So when I received a request to teach a series on the topic in my Sunday school class, I jumped at the chance, even though I’d never taught it as a topic before.
But when I agreed to take on a study of grace in our Sunday school class, I didn’t realize what a huge task I was taking on. Not far into my study and thinking on the topic, I realized that a complete study would involve the whole Bible, as well as its application in every area of our lives. As I don’t have enough years left in my life for that, I decided I need to break the topic down into small bites.
So I begin with some word studies and definitions. First, we need to have a working definition; I believe a simple synonym will do in most cases.
Grace is “favor.” We could replace nearly all references to grace in our Bibles with this simple word. As a matter of fact, many translations seem to use the words interchangeably. Some would add to the definition the adjective “unmerited,” but isn’t that idea already included in the word? Aren’t all favors unmerited?
The Old Testament is full of this word, even in what we might term a “secular” or non-religious usage.
Jacob, for instance, sends a message to his brother Esau hoping “…that I may find favor in your eyes” (Genesis 32:5). “Joseph found favor in the eyes” of Potiphar (Genesis 39:4). These are common expressions and all use the word “favor,” which is the same Hebrew word elsewhere translated “grace.”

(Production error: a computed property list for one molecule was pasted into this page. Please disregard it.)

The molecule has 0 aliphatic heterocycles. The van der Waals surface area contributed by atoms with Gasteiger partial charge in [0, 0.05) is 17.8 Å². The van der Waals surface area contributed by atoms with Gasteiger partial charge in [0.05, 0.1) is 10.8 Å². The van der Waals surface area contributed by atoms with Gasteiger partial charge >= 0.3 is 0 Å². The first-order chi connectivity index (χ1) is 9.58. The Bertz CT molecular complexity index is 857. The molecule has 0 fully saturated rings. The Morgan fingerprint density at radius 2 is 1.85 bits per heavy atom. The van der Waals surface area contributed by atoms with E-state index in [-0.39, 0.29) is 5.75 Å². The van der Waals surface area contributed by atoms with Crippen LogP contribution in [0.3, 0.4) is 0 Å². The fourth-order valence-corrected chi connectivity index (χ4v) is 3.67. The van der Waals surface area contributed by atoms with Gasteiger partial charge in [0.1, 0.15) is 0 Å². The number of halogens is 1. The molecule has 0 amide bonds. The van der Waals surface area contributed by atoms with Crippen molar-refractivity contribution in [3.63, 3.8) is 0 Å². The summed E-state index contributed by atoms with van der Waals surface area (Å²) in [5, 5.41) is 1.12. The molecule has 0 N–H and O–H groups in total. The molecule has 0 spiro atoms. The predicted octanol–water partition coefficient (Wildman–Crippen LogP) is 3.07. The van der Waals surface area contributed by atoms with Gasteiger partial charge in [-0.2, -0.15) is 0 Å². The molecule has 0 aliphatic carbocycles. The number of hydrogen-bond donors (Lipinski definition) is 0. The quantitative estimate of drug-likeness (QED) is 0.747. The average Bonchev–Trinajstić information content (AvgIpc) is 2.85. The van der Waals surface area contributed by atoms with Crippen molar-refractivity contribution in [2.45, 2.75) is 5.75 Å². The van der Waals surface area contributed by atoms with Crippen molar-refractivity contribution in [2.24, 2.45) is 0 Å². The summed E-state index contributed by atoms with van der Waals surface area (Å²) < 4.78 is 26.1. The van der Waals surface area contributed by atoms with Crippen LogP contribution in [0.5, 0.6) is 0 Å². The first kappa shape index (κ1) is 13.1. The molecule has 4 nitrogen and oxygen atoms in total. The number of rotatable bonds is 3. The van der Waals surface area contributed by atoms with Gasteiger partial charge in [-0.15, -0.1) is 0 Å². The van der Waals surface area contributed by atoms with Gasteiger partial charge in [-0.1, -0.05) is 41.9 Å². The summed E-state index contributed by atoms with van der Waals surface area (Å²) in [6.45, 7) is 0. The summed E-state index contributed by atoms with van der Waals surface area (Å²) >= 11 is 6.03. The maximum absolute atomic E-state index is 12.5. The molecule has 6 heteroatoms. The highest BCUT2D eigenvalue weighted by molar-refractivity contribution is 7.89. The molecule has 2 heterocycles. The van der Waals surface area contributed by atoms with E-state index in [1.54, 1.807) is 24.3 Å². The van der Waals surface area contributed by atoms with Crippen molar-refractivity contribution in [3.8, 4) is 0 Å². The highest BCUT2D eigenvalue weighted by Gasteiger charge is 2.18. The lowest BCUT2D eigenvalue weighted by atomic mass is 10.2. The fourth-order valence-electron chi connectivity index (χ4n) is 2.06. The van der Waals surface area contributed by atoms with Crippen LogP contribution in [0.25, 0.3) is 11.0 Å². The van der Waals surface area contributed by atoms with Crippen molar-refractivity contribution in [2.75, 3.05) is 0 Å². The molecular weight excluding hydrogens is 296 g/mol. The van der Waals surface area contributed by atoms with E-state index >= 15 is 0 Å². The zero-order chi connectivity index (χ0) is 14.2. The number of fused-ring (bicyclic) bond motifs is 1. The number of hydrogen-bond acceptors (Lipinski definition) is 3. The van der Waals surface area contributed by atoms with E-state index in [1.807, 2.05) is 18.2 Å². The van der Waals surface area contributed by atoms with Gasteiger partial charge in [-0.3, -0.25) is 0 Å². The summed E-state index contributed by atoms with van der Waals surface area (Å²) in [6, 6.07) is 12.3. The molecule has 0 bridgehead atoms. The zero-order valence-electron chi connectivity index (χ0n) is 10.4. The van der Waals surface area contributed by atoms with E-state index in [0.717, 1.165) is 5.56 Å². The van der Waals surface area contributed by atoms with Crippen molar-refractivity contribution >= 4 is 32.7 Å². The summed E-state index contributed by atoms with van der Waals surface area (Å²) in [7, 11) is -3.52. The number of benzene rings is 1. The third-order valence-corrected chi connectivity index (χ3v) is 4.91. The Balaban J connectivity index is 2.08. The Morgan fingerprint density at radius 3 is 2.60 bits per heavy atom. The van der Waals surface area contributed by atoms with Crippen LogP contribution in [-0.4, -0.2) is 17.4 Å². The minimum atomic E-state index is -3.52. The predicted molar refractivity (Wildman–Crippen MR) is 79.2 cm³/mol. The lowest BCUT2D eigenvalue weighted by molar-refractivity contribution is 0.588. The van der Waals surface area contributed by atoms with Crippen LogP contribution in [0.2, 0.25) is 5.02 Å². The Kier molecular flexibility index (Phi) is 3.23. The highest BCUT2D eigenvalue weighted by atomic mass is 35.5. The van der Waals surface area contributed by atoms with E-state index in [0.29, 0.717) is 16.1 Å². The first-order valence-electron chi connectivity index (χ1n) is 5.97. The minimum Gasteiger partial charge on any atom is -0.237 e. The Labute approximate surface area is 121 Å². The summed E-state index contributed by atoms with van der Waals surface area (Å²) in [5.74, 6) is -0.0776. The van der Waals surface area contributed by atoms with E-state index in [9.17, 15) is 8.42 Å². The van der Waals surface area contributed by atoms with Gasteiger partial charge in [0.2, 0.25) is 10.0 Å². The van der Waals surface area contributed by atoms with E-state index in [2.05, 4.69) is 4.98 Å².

For starters I’d like to look at the biblical words – Greek and Hebrew – that are usually translated “grace.”
First, the Greek words used in the New Testament:
· Charis (pronounced khah’-ris) is found 156 times, usually translated “grace,” “favor” or occasionally “thanks.”
· Charizomai (pronouned khah-ridz’-oh-my) is found 22 times, usually translated “grant,” “give freely,” “forgive.”
· Charitoo (pronounced khah-ri-tah’-oh) is found twice, usually translated “bestow favor,” “favor highly.”
The Hebrew words used in the Old Testament:
· Chen (pronounced khane) is found 67 times, usually translated “grace,” “favor.”
· Channun (pronounced khah-noon’) is found 13 times, usually translated “gracious”
· Chanan (pronounced khah-non’) is found 80 times, usually translated “be gracious,” sometimes “beseech” (request grace).
So there are at least 340 references to grace in the Bible besides other similar words, such as “mercy,” “compassion.”
I plan on rambling through this study in the near future. There are many thoughts still rushing through my mind.